MK: “Yo man the process has been really exhausting. Going from one thing to the other takes a lot of energy and is a learning process. When you look at my brand as a whole, one thing you’ll see is that I like everything on some high level sh*t. I wasn’t going to come into music and just play with it, I’m not here for that. I take it super serious. I had to learn so much, but I’ve had great people there to help usher me in like King Mez Talib Kwali, Rass Kass, producers, engineers, etc. I’m a student and trying to create at the same time. Even though I come from Hip-Hop and have such an appreciation for it, things change when you get in a studio. People like my Kweli really helped my confidence, because when people you really respect and have nothing to gain from it are telling you your sh*t is fire, it really makes the process much easier. I haven’t told any journalist this at all, when I was writing “BUCK” I had a vision. (Laughs) I don’t know if I was just high or what, but Pop himself came into my dream and told me “You have to hit them on more levels than just the book.” He said, “You have to make them feel your vibrations across different mediums, you have to take it there, show them a whole new model.” I kind of resisted the call at first, but shortly after Rass Kass reached out to me to actually speak on a song. After I had that vision, I decided to just rap on the record instead. So I just sent it back to him and waited on the response, which ended up being so overwhelmingly positive. Even though I had never written a rap, my brother and I grew up freestyling, so in a way that really prepared me for this. As far as the project as a whole, people looked at me funny when I said it was a soundtrack, they didn’t know how to take it. The project has been such an amazing growing experience for me.”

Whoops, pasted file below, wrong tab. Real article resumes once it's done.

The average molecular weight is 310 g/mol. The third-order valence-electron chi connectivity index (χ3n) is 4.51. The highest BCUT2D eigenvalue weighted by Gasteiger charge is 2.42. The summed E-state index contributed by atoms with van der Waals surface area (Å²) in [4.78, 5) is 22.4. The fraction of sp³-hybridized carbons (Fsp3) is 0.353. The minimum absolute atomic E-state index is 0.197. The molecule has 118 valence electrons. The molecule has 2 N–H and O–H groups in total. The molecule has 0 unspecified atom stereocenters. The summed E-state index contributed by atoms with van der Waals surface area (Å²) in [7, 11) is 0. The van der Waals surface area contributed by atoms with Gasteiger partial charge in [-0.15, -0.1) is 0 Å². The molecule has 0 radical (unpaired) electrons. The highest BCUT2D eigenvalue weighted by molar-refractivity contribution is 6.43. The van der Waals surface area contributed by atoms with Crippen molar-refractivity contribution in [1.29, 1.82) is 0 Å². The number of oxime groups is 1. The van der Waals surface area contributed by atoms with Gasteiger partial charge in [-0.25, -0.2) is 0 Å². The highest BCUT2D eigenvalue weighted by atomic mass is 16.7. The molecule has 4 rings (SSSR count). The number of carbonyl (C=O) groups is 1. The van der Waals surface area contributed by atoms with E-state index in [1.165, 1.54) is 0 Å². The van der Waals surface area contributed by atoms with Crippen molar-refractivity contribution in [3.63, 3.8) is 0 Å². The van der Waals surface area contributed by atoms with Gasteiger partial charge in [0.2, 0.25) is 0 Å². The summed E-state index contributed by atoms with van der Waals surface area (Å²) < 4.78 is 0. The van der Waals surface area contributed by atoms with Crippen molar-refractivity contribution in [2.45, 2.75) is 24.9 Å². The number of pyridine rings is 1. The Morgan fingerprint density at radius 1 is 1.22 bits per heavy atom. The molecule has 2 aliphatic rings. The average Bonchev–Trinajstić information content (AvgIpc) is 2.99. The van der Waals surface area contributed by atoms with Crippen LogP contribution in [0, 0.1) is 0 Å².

RESPECT.: Creatively, is there a synonymous space between writing and rhyming?